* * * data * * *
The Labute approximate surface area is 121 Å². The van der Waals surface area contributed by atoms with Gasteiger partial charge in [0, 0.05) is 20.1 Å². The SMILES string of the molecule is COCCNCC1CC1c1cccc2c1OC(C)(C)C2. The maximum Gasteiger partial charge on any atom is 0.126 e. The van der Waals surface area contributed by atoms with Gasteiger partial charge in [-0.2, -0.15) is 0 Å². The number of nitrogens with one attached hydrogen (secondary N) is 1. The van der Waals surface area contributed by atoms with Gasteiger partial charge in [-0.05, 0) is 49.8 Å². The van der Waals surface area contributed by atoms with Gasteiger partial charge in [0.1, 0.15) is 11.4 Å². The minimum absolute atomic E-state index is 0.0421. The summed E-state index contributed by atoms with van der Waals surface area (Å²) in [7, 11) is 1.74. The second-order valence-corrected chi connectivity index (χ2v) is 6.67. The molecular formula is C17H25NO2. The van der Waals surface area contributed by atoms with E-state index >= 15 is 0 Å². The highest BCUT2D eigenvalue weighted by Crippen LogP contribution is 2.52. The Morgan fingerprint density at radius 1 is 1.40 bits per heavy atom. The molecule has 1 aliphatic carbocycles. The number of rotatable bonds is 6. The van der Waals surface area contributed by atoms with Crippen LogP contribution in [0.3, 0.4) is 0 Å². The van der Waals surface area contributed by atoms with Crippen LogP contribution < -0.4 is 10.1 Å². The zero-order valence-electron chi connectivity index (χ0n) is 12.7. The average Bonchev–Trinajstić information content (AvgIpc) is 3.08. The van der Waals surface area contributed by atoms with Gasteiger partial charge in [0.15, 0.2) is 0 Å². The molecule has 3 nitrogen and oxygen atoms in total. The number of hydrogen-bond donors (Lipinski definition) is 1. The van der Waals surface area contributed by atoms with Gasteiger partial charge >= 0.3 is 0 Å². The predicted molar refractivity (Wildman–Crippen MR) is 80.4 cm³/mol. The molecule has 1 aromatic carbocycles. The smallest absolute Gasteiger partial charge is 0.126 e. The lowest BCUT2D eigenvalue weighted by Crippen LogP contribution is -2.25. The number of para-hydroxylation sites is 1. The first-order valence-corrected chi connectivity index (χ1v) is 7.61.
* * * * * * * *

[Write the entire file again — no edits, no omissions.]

The Labute approximate surface area is 121 Å². The van der Waals surface area contributed by atoms with Gasteiger partial charge in [0, 0.05) is 20.1 Å². The SMILES string of the molecule is COCCNCC1CC1c1cccc2c1OC(C)(C)C2. The maximum Gasteiger partial charge on any atom is 0.126 e. The van der Waals surface area contributed by atoms with Gasteiger partial charge in [-0.2, -0.15) is 0 Å². The number of nitrogens with one attached hydrogen (secondary N) is 1. The van der Waals surface area contributed by atoms with Gasteiger partial charge in [-0.05, 0) is 49.8 Å². The van der Waals surface area contributed by atoms with Gasteiger partial charge in [0.1, 0.15) is 11.4 Å². The minimum absolute atomic E-state index is 0.0421. The summed E-state index contributed by atoms with van der Waals surface area (Å²) in [7, 11) is 1.74. The second-order valence-corrected chi connectivity index (χ2v) is 6.67. The molecular formula is C17H25NO2. The van der Waals surface area contributed by atoms with E-state index >= 15 is 0 Å². The highest BCUT2D eigenvalue weighted by Crippen LogP contribution is 2.52. The Morgan fingerprint density at radius 1 is 1.40 bits per heavy atom. The molecule has 1 aliphatic carbocycles. The number of rotatable bonds is 6. The van der Waals surface area contributed by atoms with Crippen LogP contribution in [0.3, 0.4) is 0 Å². The van der Waals surface area contributed by atoms with Crippen LogP contribution < -0.4 is 10.1 Å². The zero-order valence-electron chi connectivity index (χ0n) is 12.7. The average Bonchev–Trinajstić information content (AvgIpc) is 3.08. The van der Waals surface area contributed by atoms with Gasteiger partial charge in [0.15, 0.2) is 0 Å². The molecule has 3 nitrogen and oxygen atoms in total. The number of hydrogen-bond donors (Lipinski definition) is 1. The van der Waals surface area contributed by atoms with Gasteiger partial charge >= 0.3 is 0 Å². The predicted molar refractivity (Wildman–Crippen MR) is 80.4 cm³/mol. The molecule has 1 aromatic carbocycles. The smallest absolute Gasteiger partial charge is 0.126 e. The lowest BCUT2D eigenvalue weighted by Crippen LogP contribution is -2.25. The number of para-hydroxylation sites is 1. The first-order valence-corrected chi connectivity index (χ1v) is 7.61.